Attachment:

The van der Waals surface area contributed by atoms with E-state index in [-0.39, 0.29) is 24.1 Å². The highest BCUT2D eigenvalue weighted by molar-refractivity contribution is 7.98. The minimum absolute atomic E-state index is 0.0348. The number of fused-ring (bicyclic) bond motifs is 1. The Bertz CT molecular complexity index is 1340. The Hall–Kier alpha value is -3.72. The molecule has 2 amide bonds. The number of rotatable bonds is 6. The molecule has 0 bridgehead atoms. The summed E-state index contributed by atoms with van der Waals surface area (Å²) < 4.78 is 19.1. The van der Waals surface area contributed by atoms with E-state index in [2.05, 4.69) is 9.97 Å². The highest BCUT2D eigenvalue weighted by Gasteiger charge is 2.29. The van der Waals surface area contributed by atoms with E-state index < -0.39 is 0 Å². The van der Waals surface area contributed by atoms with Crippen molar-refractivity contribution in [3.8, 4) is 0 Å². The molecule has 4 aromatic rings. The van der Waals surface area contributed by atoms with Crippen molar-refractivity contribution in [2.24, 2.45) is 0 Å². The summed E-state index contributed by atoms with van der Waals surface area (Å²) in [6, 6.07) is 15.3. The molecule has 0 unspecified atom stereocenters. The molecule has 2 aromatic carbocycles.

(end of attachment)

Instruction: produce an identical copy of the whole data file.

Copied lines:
The van der Waals surface area contributed by atoms with E-state index in [-0.39, 0.29) is 24.1 Å². The highest BCUT2D eigenvalue weighted by molar-refractivity contribution is 7.98. The minimum absolute atomic E-state index is 0.0348. The number of fused-ring (bicyclic) bond motifs is 1. The Bertz CT molecular complexity index is 1340. The Hall–Kier alpha value is -3.72. The molecule has 2 amide bonds. The number of rotatable bonds is 6. The molecule has 0 bridgehead atoms. The summed E-state index contributed by atoms with van der Waals surface area (Å²) < 4.78 is 19.1. The van der Waals surface area contributed by atoms with E-state index in [2.05, 4.69) is 9.97 Å². The highest BCUT2D eigenvalue weighted by Gasteiger charge is 2.29. The van der Waals surface area contributed by atoms with E-state index < -0.39 is 0 Å². The van der Waals surface area contributed by atoms with Crippen molar-refractivity contribution in [3.8, 4) is 0 Å². The molecule has 4 aromatic rings. The van der Waals surface area contributed by atoms with Crippen molar-refractivity contribution in [2.24, 2.45) is 0 Å². The summed E-state index contributed by atoms with van der Waals surface area (Å²) in [6, 6.07) is 15.3. The molecule has 0 unspecified atom stereocenters. The molecule has 2 aromatic carbocycles.